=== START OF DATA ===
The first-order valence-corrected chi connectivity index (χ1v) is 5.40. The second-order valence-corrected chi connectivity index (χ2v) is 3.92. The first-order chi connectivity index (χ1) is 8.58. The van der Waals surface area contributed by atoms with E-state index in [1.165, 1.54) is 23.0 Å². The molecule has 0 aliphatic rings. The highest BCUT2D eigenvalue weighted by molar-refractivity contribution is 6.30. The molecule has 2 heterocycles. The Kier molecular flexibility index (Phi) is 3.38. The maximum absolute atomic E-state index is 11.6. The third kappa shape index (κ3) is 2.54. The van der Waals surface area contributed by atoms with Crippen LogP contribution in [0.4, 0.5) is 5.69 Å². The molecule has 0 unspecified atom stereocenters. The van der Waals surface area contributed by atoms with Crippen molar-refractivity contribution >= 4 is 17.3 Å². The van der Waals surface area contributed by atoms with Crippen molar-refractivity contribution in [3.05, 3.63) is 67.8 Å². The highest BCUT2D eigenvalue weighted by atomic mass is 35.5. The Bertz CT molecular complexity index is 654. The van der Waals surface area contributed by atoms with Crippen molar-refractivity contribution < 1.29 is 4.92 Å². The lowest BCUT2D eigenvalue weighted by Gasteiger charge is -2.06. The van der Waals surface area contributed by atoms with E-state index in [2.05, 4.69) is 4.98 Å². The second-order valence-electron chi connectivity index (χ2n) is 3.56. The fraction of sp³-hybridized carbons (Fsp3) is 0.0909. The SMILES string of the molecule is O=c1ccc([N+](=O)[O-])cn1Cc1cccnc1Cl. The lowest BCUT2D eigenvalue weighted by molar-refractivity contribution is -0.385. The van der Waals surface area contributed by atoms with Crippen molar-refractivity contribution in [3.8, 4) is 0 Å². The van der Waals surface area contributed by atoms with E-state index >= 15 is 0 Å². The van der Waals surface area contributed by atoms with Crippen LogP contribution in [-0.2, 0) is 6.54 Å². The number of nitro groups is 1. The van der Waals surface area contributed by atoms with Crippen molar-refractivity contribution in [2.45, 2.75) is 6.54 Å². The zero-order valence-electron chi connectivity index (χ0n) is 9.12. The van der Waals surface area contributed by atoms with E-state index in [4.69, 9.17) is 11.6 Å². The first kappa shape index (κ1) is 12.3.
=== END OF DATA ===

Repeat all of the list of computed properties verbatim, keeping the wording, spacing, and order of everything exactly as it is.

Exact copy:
The first-order valence-corrected chi connectivity index (χ1v) is 5.40. The second-order valence-corrected chi connectivity index (χ2v) is 3.92. The first-order chi connectivity index (χ1) is 8.58. The van der Waals surface area contributed by atoms with E-state index in [1.165, 1.54) is 23.0 Å². The molecule has 0 aliphatic rings. The highest BCUT2D eigenvalue weighted by molar-refractivity contribution is 6.30. The molecule has 2 heterocycles. The Kier molecular flexibility index (Phi) is 3.38. The maximum absolute atomic E-state index is 11.6. The third kappa shape index (κ3) is 2.54. The van der Waals surface area contributed by atoms with Crippen LogP contribution in [0.4, 0.5) is 5.69 Å². The molecule has 0 unspecified atom stereocenters. The van der Waals surface area contributed by atoms with Crippen molar-refractivity contribution >= 4 is 17.3 Å². The van der Waals surface area contributed by atoms with Crippen molar-refractivity contribution in [3.05, 3.63) is 67.8 Å². The highest BCUT2D eigenvalue weighted by atomic mass is 35.5. The Bertz CT molecular complexity index is 654. The van der Waals surface area contributed by atoms with Crippen molar-refractivity contribution < 1.29 is 4.92 Å². The lowest BCUT2D eigenvalue weighted by Gasteiger charge is -2.06. The van der Waals surface area contributed by atoms with E-state index in [2.05, 4.69) is 4.98 Å². The second-order valence-electron chi connectivity index (χ2n) is 3.56. The fraction of sp³-hybridized carbons (Fsp3) is 0.0909. The SMILES string of the molecule is O=c1ccc([N+](=O)[O-])cn1Cc1cccnc1Cl. The lowest BCUT2D eigenvalue weighted by molar-refractivity contribution is -0.385. The van der Waals surface area contributed by atoms with Crippen molar-refractivity contribution in [3.8, 4) is 0 Å². The van der Waals surface area contributed by atoms with E-state index >= 15 is 0 Å². The van der Waals surface area contributed by atoms with Crippen LogP contribution in [-0.2, 0) is 6.54 Å². The number of nitro groups is 1. The van der Waals surface area contributed by atoms with Crippen molar-refractivity contribution in [2.45, 2.75) is 6.54 Å². The zero-order valence-electron chi connectivity index (χ0n) is 9.12. The van der Waals surface area contributed by atoms with E-state index in [4.69, 9.17) is 11.6 Å². The first kappa shape index (κ1) is 12.3.